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Re: FRIG. NOT GETTING COLD
Switch off the fridge immediately and allow the compressor to cool off. It is possible that the defrost element is not working, causing a build up of ice in the freezer side. But this should not cause the compressor to overload. The compressor thumping and then stopping can be caused by low voltage supply or a blockage in the refrigerant system
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Usually that is caused by a bad defrost heater thermostat or defrost timer. Failure to automatically defrost is the cause of freezing up.
If you don't feel up to doing the work yourself you should have an appliance repair shop look at it.
The gurgling is caused by water in the catch pan under the fridge. When you defrosted it some of the water made it into the drip pan (and maybe overflowed onto the floor). The fan inside the compressor area under and behind the freezer may be splashing in the excess water in the drip pan. This by itself is not a real problem since it is designed to automatically evaporate the water drained during automatic defrosting, but the excess water and potential overflow onto the floor can become a problem.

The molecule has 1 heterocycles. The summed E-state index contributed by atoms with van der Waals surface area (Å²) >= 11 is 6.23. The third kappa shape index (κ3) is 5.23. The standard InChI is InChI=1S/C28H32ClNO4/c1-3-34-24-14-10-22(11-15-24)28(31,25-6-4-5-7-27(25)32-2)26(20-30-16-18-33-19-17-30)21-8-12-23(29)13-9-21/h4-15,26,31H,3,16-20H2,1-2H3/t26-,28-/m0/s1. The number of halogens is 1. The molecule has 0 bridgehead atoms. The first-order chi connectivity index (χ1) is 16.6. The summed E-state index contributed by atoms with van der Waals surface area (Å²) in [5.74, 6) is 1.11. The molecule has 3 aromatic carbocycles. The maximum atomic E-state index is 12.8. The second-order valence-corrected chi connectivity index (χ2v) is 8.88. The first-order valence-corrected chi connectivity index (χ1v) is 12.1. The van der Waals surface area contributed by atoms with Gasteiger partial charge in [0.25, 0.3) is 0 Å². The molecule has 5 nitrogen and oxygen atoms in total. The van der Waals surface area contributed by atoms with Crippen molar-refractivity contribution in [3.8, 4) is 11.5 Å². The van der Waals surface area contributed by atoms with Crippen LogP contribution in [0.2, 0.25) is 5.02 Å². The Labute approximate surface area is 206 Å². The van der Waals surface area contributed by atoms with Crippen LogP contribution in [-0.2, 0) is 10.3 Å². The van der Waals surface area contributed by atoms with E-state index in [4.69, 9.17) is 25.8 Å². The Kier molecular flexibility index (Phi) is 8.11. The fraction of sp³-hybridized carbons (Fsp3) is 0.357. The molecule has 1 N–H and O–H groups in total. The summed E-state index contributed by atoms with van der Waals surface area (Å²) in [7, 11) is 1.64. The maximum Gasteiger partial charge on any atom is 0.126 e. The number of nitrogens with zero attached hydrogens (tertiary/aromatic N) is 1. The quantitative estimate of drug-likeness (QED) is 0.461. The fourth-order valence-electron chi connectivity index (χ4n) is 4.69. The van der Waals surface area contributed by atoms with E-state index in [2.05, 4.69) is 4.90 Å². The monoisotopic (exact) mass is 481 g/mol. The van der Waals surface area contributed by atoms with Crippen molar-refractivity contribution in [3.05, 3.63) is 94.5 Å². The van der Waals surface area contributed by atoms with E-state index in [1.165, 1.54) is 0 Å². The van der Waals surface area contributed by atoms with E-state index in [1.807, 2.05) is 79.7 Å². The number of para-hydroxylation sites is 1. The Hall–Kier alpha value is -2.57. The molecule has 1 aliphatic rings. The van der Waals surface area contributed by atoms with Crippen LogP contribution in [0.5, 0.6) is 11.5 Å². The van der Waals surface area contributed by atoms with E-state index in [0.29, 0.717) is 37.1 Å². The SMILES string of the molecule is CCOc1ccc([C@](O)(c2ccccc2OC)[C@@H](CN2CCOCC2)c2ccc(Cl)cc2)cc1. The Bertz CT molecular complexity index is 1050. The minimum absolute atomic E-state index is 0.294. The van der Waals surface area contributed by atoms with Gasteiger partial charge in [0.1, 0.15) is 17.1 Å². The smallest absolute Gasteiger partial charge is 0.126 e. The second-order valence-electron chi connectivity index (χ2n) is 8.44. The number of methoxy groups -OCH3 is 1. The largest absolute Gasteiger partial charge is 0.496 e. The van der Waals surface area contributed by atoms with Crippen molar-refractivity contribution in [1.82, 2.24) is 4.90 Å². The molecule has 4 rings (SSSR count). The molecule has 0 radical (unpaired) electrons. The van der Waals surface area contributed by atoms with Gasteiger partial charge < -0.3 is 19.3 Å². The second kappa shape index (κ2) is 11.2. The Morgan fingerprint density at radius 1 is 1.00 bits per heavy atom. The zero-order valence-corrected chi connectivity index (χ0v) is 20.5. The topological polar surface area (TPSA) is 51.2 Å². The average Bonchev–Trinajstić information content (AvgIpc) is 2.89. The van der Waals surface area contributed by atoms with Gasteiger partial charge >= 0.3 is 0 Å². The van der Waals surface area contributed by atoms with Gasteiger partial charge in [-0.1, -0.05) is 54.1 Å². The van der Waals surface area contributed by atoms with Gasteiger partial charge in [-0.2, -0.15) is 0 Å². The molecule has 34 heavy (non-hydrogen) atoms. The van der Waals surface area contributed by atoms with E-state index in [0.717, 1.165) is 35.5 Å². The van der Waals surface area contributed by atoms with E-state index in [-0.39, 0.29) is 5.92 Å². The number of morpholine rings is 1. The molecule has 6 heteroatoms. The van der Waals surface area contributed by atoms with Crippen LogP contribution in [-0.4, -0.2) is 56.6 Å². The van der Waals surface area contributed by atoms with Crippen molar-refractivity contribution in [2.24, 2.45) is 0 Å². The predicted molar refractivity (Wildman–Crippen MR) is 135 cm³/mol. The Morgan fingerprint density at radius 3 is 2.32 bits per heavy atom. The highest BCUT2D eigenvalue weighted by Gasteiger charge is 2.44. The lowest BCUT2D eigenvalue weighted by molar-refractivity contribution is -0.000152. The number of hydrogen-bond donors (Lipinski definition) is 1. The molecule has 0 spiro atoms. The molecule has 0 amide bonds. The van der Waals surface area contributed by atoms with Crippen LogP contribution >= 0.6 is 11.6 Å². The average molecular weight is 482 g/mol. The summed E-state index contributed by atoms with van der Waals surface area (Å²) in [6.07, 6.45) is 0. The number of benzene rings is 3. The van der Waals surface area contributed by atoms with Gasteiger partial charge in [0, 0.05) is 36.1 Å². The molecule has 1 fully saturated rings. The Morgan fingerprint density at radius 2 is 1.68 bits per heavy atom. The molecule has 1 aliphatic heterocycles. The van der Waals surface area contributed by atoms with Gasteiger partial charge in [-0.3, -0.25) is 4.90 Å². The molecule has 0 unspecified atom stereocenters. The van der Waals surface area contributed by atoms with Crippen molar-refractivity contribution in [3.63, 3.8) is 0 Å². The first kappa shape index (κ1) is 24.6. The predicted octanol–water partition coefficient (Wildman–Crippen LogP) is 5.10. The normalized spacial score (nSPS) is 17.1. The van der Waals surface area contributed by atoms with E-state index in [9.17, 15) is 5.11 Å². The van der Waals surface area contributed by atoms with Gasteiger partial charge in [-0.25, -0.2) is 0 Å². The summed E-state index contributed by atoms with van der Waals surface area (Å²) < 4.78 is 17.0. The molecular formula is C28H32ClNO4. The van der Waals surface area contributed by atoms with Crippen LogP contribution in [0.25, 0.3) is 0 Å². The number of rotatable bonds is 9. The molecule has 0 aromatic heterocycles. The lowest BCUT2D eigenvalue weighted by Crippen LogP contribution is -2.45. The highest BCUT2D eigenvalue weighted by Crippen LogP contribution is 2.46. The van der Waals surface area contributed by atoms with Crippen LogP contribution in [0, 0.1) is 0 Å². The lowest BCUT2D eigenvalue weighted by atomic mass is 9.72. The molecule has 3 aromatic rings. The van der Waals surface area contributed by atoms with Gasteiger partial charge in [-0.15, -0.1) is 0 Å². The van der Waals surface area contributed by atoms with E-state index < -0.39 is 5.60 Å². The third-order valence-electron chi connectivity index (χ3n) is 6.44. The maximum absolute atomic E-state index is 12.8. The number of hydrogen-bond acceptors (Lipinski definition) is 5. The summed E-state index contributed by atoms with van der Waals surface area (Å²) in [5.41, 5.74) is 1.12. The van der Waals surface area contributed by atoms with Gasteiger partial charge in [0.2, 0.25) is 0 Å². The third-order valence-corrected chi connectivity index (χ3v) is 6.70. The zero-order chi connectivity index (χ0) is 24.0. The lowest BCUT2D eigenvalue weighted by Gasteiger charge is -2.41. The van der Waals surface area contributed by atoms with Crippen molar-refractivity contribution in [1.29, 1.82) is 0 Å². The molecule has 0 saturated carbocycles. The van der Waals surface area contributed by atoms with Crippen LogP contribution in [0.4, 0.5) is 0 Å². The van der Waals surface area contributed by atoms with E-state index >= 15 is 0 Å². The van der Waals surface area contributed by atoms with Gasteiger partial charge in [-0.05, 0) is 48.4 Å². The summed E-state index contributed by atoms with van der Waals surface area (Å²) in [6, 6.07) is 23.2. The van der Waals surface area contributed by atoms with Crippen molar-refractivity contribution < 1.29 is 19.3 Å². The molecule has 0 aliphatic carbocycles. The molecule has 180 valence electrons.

MAKE SURE THE FANS ARE RUNNING FREEZER AND COMPRESSOR, THEN CHECK THE BACK WALL OF THE FREEZER IF ITS FROSTED UP YOU HAVE A DEFROST ISSUE. IF THE COMPRESSOR AND FANS ARE WORKING AND NO FROST IN THE FREEZER THATS NOT A GOOD THING..
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. Cut everything off for a few minutes then turn it back on
and listen for a click from the compressor relay as the compressor tries to
Is the compressor motor running.If no check starter/overload
relay. Check to see if the
condenser fan at the back underneath near the compressor is running. If no
Are the condenser coils near there warm or room temp. should
How to check stuff> http://www.acmehowto.com/howto/appliance/refrigerator/refrigerator.php
Is the evaporator fan in the freezer running. It blows cold
air into the fridge side through a damper in the wall between the freezer and
fridge. Make sure the damper is open.
Below the evaporator fan is the evaporator coils. Remove the
back cover in the freezer to observe the frost pattern. Light frost everywhere(NORMAL)